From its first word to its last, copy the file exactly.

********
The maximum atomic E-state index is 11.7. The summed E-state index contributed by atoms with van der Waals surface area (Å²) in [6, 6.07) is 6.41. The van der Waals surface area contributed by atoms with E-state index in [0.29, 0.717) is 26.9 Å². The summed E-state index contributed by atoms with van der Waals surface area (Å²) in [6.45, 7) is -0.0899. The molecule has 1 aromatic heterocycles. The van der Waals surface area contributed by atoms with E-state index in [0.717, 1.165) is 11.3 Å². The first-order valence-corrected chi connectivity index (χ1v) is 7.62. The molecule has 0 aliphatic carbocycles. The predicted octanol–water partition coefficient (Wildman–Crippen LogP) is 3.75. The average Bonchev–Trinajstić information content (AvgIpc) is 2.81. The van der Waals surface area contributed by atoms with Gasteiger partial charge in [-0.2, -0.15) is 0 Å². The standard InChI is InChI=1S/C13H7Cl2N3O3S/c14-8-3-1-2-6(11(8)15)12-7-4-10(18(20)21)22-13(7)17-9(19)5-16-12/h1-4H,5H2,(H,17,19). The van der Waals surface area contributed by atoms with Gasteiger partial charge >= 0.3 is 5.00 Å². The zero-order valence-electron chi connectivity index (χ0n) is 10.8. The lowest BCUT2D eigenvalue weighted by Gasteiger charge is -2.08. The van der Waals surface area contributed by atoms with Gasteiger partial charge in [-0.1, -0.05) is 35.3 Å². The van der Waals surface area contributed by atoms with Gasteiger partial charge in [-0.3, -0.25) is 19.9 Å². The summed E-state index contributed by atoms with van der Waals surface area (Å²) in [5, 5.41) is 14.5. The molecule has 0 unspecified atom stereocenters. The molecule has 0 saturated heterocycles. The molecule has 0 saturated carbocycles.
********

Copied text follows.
The maximum atomic E-state index is 11.7. The summed E-state index contributed by atoms with van der Waals surface area (Å²) in [6, 6.07) is 6.41. The van der Waals surface area contributed by atoms with E-state index in [0.29, 0.717) is 26.9 Å². The summed E-state index contributed by atoms with van der Waals surface area (Å²) in [6.45, 7) is -0.0899. The molecule has 1 aromatic heterocycles. The van der Waals surface area contributed by atoms with E-state index in [0.717, 1.165) is 11.3 Å². The first-order valence-corrected chi connectivity index (χ1v) is 7.62. The molecule has 0 aliphatic carbocycles. The predicted octanol–water partition coefficient (Wildman–Crippen LogP) is 3.75. The average Bonchev–Trinajstić information content (AvgIpc) is 2.81. The van der Waals surface area contributed by atoms with Gasteiger partial charge in [-0.2, -0.15) is 0 Å². The standard InChI is InChI=1S/C13H7Cl2N3O3S/c14-8-3-1-2-6(11(8)15)12-7-4-10(18(20)21)22-13(7)17-9(19)5-16-12/h1-4H,5H2,(H,17,19). The van der Waals surface area contributed by atoms with Gasteiger partial charge >= 0.3 is 5.00 Å². The zero-order valence-electron chi connectivity index (χ0n) is 10.8. The lowest BCUT2D eigenvalue weighted by Gasteiger charge is -2.08. The van der Waals surface area contributed by atoms with Gasteiger partial charge in [-0.1, -0.05) is 35.3 Å². The van der Waals surface area contributed by atoms with Gasteiger partial charge in [-0.3, -0.25) is 19.9 Å². The summed E-state index contributed by atoms with van der Waals surface area (Å²) in [5, 5.41) is 14.5. The molecule has 0 unspecified atom stereocenters. The molecule has 0 saturated heterocycles. The molecule has 0 saturated carbocycles.